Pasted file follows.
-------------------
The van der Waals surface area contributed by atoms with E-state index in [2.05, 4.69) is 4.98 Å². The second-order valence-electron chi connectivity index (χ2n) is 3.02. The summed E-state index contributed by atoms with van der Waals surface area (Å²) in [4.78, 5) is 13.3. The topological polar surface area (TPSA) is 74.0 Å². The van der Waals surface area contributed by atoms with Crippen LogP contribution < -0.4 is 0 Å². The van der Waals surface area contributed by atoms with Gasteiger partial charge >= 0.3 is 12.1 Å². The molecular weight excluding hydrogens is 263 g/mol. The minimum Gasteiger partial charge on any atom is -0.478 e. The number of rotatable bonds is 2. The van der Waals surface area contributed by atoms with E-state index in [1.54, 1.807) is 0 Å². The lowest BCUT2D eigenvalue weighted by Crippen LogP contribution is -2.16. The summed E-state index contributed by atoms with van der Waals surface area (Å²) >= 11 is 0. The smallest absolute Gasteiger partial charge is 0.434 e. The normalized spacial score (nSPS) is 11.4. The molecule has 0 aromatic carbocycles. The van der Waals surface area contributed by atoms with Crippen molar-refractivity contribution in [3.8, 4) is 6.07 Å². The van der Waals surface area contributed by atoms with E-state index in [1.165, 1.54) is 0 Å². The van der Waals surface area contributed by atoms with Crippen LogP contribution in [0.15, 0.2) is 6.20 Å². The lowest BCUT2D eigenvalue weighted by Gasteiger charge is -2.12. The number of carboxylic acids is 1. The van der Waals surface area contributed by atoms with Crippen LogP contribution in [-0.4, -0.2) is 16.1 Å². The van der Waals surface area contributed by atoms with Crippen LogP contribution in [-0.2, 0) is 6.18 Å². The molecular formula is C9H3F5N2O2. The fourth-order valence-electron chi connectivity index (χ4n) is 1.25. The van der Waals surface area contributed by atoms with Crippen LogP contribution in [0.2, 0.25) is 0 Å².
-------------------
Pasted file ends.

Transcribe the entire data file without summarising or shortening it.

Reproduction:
The van der Waals surface area contributed by atoms with E-state index in [2.05, 4.69) is 4.98 Å². The second-order valence-electron chi connectivity index (χ2n) is 3.02. The summed E-state index contributed by atoms with van der Waals surface area (Å²) in [4.78, 5) is 13.3. The topological polar surface area (TPSA) is 74.0 Å². The van der Waals surface area contributed by atoms with Crippen LogP contribution < -0.4 is 0 Å². The van der Waals surface area contributed by atoms with Gasteiger partial charge >= 0.3 is 12.1 Å². The molecular weight excluding hydrogens is 263 g/mol. The minimum Gasteiger partial charge on any atom is -0.478 e. The number of rotatable bonds is 2. The van der Waals surface area contributed by atoms with E-state index in [1.54, 1.807) is 0 Å². The lowest BCUT2D eigenvalue weighted by Crippen LogP contribution is -2.16. The summed E-state index contributed by atoms with van der Waals surface area (Å²) >= 11 is 0. The smallest absolute Gasteiger partial charge is 0.434 e. The normalized spacial score (nSPS) is 11.4. The molecule has 0 aromatic carbocycles. The van der Waals surface area contributed by atoms with Crippen molar-refractivity contribution in [3.8, 4) is 6.07 Å². The van der Waals surface area contributed by atoms with E-state index in [1.165, 1.54) is 0 Å². The van der Waals surface area contributed by atoms with Crippen LogP contribution in [0.15, 0.2) is 6.20 Å². The lowest BCUT2D eigenvalue weighted by Gasteiger charge is -2.12. The number of carboxylic acids is 1. The van der Waals surface area contributed by atoms with Crippen LogP contribution in [-0.4, -0.2) is 16.1 Å². The van der Waals surface area contributed by atoms with Crippen LogP contribution in [-0.2, 0) is 6.18 Å². The molecular formula is C9H3F5N2O2. The fourth-order valence-electron chi connectivity index (χ4n) is 1.25. The van der Waals surface area contributed by atoms with Crippen LogP contribution in [0.2, 0.25) is 0 Å².